Hiring Is Tough & You’re (Probably) Doing It Wrong
It’s no secret to owners and managers in franchising: hiring people is hard work, time consuming and, in more ways than just financially, a very expensive process. Making matters worse, because few people are ever trained in the intricacies and science of smart hiring, most of us are honestly just bad at it.
I can’t tell you how often hiring—or the shortage of labor in general—comes up in my interviews with franchisors and franchisees, be they single-unit owners or large multi-unit operations. Hiring isn’t easy for anyone, and franchising is particularly impacted because of the growing shortage of entry-level workers thanks to demographic and social changes that are only accelerating in the United States.
Through two recent interviews, with Luke Fryer (CEO and founder of Harri) and Adam Robinson (CEO and co-founder of Hireology), I learned some valuable insight on what everyone’s doing wrong, and how innovation is leading to a smarter hiring process that can dramatically reduce the amount of time and money wasted on attracting sub-par candidates.
“I realized quite quickly that the world was very beholden to Craigslist,” Fryer said about many companies' default talent pool. “If we think about how Craigslist operates, I wouldn’t use it for my dating life, so why would I use it to find the most valuable resource for my business?”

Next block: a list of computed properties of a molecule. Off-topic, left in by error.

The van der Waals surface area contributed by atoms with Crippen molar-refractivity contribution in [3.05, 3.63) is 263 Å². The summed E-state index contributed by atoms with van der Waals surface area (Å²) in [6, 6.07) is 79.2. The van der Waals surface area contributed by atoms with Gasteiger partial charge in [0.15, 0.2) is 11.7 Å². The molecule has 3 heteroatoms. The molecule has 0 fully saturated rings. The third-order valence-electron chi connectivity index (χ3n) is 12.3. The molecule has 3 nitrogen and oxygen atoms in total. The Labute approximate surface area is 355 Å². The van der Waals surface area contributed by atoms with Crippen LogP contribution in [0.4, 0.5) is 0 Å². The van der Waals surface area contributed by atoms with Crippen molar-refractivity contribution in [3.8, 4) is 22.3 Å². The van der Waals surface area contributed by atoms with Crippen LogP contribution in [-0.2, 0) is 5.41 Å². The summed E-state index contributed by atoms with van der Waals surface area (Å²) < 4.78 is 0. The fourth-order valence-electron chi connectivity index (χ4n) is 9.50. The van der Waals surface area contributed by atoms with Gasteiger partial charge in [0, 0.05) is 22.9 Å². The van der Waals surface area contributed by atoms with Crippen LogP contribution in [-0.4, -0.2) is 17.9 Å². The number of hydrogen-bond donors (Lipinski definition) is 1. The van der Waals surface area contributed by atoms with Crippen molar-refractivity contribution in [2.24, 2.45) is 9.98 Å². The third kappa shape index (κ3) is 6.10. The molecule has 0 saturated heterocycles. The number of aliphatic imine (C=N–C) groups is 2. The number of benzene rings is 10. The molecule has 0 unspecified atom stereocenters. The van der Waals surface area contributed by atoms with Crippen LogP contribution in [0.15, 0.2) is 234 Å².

He went on to describe the current process, where hiring managers cobble together candidates and information from a long list of timeworn sources that ultimately lead to too many people with the wrong qualifications and experience, and too few candidates with the right hard and soft skills to really boost a business with that additional hire.
“Everybody is really focused on volume over, let’s call it, quantity over quality,” Fryer said. "There are too many platforms that are trying to be all things to all industries.”
Robinson sounded many of the same alarm bells, adding that Hireology is a straightforward platform that helps companies do a better job of finding better candidates—and definitely is not a recruiter doing the work for them.
“The reality is that nobody ever teaches you how to do this stuff,” he said. “It is an acquired skill, acquired through the very expensive process of trial and error where people figure it out until they land on a process they like and they stick with it—most companies are no better than a coin flip.”
And that comment brought us to the most intriguing little nugget: Robinson claims that relying too heavily on resumes, asking the wrong questions and tapping the wrong talent pools can lead to results that are WORSE than 50/50 when it comes to finding long-term, high-quality employees. That is just bananas, and really expensive.
As I watch a family of five rabbits outside my window (sorry, random aside), I’m going to keep digging into this topic. I’ve interviewed far too many people who all say the same thing: hiring is awful and it isn’t getting any easier.
It sounds to this reporter like Harri and Hireology have found a real need in the franchise marketplace, and I look forward to learning more about how each company sees ‘zors and ‘zees breaking through this logjam to start using some more powerful and more modern tools to sort through the chaff to find that delicious, golden wheat.